General Howard is also remembered for playing a role in founding Howard University, which was incorporated by Congress in 1867. The school is nonsectarian and is open to both sexes without regard to race. On November 20, 1866, ten members, including Howard, of various socially concerned groups of the time met in Washington, D.C., to discuss plans for a theological seminary to train colored ministers. Interest was sufficient, however, in creating an educational institute for areas other than the ministry. The result was the Howard Normal and Theological Institute for the Education of Preachers and Teachers. On January 8, 1867, the Board of Trustees voted to change the name of the institution to Howard University. Howard served as president from 1869 to 1874. He was quoted in saying "The opposition to Negro education made itself felt everywhere in a combination not to allow the freedmen any room or building in which a school might be taught. In 1865, 1866, and 1877 mobs of the baser classes at intervals and in all parts of the South occasionally burned school buildings and churches used as schools, flogged teachers or drove them away, and in a number of instances murdered them." He also founded Lincoln Memorial University in Harrogate, Tennessee, in 1895, for the education of the "mountain whites."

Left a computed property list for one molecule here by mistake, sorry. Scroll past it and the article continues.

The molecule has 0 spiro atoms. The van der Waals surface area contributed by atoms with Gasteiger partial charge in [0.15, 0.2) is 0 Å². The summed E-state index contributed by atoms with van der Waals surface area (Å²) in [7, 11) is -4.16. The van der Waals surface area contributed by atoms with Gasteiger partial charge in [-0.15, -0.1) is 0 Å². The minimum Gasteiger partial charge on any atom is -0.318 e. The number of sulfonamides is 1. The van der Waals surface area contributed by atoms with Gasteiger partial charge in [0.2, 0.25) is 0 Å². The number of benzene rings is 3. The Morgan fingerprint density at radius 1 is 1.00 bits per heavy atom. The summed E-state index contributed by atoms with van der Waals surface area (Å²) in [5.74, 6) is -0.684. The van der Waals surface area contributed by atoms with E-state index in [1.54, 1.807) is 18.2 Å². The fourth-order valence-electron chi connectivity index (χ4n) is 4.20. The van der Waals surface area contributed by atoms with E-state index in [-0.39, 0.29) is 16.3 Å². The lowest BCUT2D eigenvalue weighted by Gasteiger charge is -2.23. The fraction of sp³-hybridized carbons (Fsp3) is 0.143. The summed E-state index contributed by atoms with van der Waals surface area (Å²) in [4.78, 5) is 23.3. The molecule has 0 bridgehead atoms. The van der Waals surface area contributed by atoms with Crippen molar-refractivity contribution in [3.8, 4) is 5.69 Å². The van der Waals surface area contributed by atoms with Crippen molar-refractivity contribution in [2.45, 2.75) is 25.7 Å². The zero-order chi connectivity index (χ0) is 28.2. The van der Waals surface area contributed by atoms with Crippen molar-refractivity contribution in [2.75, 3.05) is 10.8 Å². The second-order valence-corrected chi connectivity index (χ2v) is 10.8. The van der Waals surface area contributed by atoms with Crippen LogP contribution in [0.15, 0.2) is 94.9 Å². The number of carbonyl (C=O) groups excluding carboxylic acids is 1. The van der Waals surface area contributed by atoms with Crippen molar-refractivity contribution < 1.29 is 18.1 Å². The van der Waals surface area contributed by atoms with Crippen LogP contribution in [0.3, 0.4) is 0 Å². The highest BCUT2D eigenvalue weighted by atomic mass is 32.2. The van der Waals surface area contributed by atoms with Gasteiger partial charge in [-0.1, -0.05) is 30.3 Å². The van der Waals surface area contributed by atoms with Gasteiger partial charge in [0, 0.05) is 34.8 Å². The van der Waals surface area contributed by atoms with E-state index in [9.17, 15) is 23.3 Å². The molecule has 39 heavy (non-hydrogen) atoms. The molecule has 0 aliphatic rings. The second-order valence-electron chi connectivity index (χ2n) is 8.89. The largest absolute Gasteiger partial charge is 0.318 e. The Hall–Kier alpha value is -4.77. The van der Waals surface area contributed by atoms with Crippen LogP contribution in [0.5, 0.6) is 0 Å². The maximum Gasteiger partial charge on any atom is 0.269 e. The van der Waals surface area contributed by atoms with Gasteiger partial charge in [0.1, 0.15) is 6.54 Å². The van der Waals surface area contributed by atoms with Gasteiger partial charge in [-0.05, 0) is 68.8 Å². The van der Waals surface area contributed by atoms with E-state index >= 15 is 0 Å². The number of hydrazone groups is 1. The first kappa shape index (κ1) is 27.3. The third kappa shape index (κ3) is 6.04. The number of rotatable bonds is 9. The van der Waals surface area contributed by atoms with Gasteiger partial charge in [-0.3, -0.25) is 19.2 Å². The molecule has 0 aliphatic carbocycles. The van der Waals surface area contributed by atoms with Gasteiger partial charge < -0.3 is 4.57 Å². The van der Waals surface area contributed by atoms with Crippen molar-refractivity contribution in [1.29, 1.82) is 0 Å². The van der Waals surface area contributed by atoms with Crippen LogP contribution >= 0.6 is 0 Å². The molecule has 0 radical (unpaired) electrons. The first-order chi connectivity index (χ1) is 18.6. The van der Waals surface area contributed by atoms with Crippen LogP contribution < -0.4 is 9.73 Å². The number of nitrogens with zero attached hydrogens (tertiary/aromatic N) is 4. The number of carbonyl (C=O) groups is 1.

Death and memorialization[edit | edit source]
Oliver Howard died in Burlington, Vermont, and is buried there in Lake View Cemetery.
A bust of Howard designed by artist James E. Kelly is on display at Howard University. An equestrian statue is on East Cemetery Hill on the Gettysburg Battlefield. A dormitory at Bowdoin College is named for Howard.
The Oliver O. Howard Relief Corps of the Grand Army of the Republic provided funds to help destitute former Union soldiers and to support worthy public causes. It contributed money and the design for the State Flag of Utah in 1922. An Army Reserve Center was named after him in Auburn, Maine, and is still used today by several U.S. Army Reserve units.